23. What specialized group of cardiac muscle cells conduct the wave of depolarization from the atrio-ventricular node to the apex of the heart?
    bundle branches, bundle of His
  24. What specialized group of cardica muscle cells come off of the bundle branches to further spread the wave of depolarization throughout the ventricles?
    Purkinje fibers
  25. Why is it nice to have the ventricles contract from the apex toward the base in an organizsed fashion?
    to force the blood out of the ventricles and into the pulmonary artery and aorta
  26. On the EKG, what does the P wave represent?
    atrial depolarization
  27. What does the P-R interval represent?
    the delay at the atrio-ventricular node
  28. What does the QRS complex represent?
    ventricular depolarization
  29. What does the T wave represent?
    ventricular depolarization
  30. When compensating for increased exercise or stress, does the heart rate generally increase or decrease?
  31. When compensating for increased exercise or stress, does the size of the heart generally increase or decrease?
  32. What are the 3 main categories of heart problems?
    • valvular disease
    • myocardial disease
    • arrhythmias
  33. List 3 of the features of congestive heart failure.
    • heart is not beating effectively
    • blood volume increases as the body retains fluid to compensate for low blood pressure
    • fluid starts to accumulate in the lungs, abdomen, etc.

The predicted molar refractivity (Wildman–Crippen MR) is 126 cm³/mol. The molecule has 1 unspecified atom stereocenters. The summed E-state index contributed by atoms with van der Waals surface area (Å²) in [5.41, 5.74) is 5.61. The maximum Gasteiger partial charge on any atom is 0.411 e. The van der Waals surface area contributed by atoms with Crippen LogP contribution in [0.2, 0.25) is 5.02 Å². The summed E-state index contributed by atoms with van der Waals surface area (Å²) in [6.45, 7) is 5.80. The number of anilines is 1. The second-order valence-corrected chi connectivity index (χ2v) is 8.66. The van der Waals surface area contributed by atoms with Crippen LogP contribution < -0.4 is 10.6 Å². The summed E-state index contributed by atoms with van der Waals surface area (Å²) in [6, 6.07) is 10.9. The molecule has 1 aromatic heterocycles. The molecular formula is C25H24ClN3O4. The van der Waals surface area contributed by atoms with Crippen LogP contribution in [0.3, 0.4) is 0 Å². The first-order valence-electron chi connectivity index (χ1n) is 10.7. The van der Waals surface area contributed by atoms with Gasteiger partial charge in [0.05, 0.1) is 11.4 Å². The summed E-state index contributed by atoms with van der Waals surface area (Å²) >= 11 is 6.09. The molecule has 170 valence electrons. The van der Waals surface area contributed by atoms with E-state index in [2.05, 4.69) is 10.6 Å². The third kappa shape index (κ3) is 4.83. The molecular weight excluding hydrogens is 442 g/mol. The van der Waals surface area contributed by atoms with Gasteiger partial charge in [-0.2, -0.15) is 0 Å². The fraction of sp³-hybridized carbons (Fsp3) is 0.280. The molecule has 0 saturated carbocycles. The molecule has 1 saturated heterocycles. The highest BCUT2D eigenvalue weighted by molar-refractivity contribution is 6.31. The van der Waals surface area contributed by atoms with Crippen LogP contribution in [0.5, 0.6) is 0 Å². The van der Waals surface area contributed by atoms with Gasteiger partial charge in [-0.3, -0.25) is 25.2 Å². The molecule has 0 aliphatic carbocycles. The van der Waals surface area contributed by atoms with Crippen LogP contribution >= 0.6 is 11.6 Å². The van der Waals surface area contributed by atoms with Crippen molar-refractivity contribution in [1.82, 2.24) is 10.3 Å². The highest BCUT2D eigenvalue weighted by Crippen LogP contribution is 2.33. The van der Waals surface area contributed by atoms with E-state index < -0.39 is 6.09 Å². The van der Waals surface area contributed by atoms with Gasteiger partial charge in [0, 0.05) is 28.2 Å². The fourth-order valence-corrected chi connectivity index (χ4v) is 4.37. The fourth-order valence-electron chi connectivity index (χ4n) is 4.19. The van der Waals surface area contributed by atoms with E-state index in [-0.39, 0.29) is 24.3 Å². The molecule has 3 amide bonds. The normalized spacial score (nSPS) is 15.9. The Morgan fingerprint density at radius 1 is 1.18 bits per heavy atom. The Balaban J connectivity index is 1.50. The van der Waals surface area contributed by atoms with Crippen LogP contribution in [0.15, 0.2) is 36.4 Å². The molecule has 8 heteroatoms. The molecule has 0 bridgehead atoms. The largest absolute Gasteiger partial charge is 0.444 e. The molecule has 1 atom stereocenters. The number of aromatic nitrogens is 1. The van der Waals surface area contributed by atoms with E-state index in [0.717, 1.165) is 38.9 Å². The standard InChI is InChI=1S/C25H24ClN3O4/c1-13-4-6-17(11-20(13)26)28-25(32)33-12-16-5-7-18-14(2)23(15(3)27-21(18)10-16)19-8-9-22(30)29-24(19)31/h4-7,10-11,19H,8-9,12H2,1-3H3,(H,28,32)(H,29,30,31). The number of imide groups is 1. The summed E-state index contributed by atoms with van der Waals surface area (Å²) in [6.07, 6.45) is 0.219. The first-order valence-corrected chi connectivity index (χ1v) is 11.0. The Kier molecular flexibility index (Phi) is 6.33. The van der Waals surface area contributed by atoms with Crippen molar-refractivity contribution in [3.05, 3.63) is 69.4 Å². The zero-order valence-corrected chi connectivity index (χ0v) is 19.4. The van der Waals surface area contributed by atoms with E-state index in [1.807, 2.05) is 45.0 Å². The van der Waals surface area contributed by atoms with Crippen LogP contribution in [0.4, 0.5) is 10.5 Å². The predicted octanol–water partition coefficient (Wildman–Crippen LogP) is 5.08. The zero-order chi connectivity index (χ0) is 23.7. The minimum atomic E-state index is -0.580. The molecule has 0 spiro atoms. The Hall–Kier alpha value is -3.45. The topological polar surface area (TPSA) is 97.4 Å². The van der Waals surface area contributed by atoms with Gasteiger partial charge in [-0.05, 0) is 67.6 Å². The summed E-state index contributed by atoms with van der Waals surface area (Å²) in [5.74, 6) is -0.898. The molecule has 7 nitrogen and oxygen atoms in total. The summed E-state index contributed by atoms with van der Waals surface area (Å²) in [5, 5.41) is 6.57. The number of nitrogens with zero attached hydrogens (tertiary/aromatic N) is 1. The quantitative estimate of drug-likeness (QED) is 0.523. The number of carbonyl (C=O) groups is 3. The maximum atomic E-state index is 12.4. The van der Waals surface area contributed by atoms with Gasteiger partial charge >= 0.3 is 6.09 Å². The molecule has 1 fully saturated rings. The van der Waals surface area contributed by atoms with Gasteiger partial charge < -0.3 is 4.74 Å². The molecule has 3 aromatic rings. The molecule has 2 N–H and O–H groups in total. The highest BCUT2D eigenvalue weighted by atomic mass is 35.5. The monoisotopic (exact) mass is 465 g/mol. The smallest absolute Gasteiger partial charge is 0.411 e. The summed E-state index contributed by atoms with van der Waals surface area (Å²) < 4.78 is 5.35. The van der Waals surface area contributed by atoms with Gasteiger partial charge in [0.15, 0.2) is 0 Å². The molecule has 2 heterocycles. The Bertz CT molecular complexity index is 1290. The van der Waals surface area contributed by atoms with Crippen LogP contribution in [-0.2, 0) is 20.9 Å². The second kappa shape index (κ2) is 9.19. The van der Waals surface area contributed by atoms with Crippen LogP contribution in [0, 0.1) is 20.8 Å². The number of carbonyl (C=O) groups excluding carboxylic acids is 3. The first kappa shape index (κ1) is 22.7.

34. In general, would it be better to give drugs that cause vasoconstriction or drugs that cause vasodilation to a patient in congestive heart failure?
    drugs that cause vasodilation
  35. What is a cardiac arrhythmia? Is it good or bad? Why?
    • abnormal pattern of electrical activity in the heart
    • bad
    • the heart is not pumping as effectively
  36. What is an "ectopic focus"?
    a cardiac muscle cell or group of cardiac muscle cells, not in the sino-atrial node, that depolarize out of sequence of faster than the sino-atrial node, causing an arrhythmia
  37. Can an ectopic focus cause a cardiac arrhythmia?
  38. Why is a cardiac arrhythmia a problem?
    the abnormal beat is not contracting the heart in the most effective way - less blood is being pumped by the abnormal beats
  39. What causes ectopic foci?
    areas of damaged cardiac muscle cells - have "leaky" cell membranes. damaged by anoxia, trauma, drugs, toxins, electrolyte imbalances, increased levels of or sensitivity to epinephrine, etc.
  40. How can you tell on the EKG if an ectopic focus originates in the atria?
    there will be an abnormal P wave.
  41. How can you tell on the EKG is an ectopic focus originates in the ventricles?
    there will be an abnormal QRS complex
  42. Where does a supraventricular tachycardia originate?
    "above the ventricles" - in the atria
  43. Will the QRS complex associated with a supraventricular tachycardia be normal or abnormal?
    normal. the abnormal wave of depolarization originating in the atria still hits the atrioventricular node and travels down the bundle branches and the Purkinje fibers in the normal way
  44. What is heart flutter or fibrillation?
    • rapid
    • irregular
    • uncoordinated contractions
  45. Which is more dangerous - atrial fibrillation or ventricular fibrillation? Why?
    ventricular fibrillation is most dangerous. with atrial fibrillation, the heart still has normal ventricular contractions and is pumping blood. with ventricular fibrillation, no blood is being pumped.
  46. What is PVC (or VPC)? Is it good or bad?
    premature ventricular contraction - single large bizarre QRS wave coming too early in the cycle. bad. ineffective heart beat, not the normal volume of blood being pumped for the beat. PVC's can indicate a problem. heart problems, anesthesia too deep, hypoxia, drugs, cardiac stimulation, etc.
Card Set
Cardiovascular 1